The tr command replaces (or deletes) individual characters from its input and passes the result to its output. For example, if you wanted to replace lowercase e with uppercase E, or all lowercase letters with uppercase letters, you could use the following command lines:

[email protected]:~ > cat file red elephant, red wine blue mango red albatross [email protected]:~ > cat file|tr e E rEd ElEphant, rEd winE bluE mango rEd albatross [email protected]:~ > cat file|tr a-z A-Z RED ELEPHANT, RED WINE BLUE MANGO RED ALBATROSS

However, for this example, it is probably better to do the following:

[email protected]:~ > cat file | tr [:lower:] [:upper:]

This has the same effect as the previous example, but does the right thing if we include accented characters in our file. For example:

[email protected]:~ > echo 'éléphant' |tr a-z A-Z éLéPHANT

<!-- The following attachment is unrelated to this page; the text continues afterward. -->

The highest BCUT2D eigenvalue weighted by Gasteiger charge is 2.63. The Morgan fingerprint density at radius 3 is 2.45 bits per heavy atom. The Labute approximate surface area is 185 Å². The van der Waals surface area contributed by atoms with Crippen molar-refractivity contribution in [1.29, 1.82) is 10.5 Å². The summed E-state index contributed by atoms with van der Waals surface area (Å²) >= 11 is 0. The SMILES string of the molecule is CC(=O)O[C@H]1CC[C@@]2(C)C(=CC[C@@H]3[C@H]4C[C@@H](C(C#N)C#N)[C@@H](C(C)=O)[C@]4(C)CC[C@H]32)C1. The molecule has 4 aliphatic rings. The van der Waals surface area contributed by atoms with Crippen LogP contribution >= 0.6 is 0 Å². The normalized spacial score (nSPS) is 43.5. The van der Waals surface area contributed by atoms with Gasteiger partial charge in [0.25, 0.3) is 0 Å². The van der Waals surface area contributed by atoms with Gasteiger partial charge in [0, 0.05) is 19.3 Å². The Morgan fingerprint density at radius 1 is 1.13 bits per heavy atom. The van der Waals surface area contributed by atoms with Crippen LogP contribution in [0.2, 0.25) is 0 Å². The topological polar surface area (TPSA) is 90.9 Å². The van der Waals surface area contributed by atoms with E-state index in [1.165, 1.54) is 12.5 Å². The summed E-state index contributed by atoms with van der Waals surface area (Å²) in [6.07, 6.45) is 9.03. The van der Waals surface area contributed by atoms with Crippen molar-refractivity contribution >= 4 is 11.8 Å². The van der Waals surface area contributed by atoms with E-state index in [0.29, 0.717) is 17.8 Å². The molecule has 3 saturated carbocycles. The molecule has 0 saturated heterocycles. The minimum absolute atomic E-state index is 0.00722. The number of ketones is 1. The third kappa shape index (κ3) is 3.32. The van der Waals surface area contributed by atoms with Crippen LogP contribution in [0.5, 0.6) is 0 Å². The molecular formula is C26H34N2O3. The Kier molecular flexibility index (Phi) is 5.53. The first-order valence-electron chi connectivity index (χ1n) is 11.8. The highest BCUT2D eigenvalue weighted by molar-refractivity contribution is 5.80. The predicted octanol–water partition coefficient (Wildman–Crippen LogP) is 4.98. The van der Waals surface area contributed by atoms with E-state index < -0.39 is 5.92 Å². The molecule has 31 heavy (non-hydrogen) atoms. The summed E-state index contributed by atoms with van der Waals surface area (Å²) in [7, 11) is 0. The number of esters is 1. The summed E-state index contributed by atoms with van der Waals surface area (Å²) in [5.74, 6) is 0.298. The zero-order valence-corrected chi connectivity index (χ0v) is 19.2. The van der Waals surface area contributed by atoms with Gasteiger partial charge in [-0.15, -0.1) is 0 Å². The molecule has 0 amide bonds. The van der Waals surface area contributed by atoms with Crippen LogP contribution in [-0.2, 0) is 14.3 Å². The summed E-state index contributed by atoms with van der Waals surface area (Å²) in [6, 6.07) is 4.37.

[email protected]:~ > echo 'éléphant' |tr [:lower:] [:upper:] ÉLÉPHANT

[email protected]:~ > cat file |tr a-z mnopqrstuvwxyzabcdefghijkl dqp qxqbtmzf, dqp iuzq nxgq ymzsa dqp mxnmfdaee

Here, the tr command performs the simple rot13 cipher on the lowercase letters — each letter is moved forward 13 places in the alphabet. Repeating the command restores the original text.

With the option -d, tr simply removes the characters that are listed:

[email protected]:~ > cat file | tr -d abcde r Iphnt, r win lu mngo r Itross

With the option -s, tr removes repeats of the characters that are listed:

[email protected]:~ > cat repeats aaabcd abbbcd abcccd abcddd [email protected]:~ > cat repeats|tr -s ab abcd abcd abcccd abcddd

Repeated a's and b's have been lost.

| f - - r Exactly how the range of characters in the preceding examples is interpreted may depend on the locale, in other words the language settings in the current environment.

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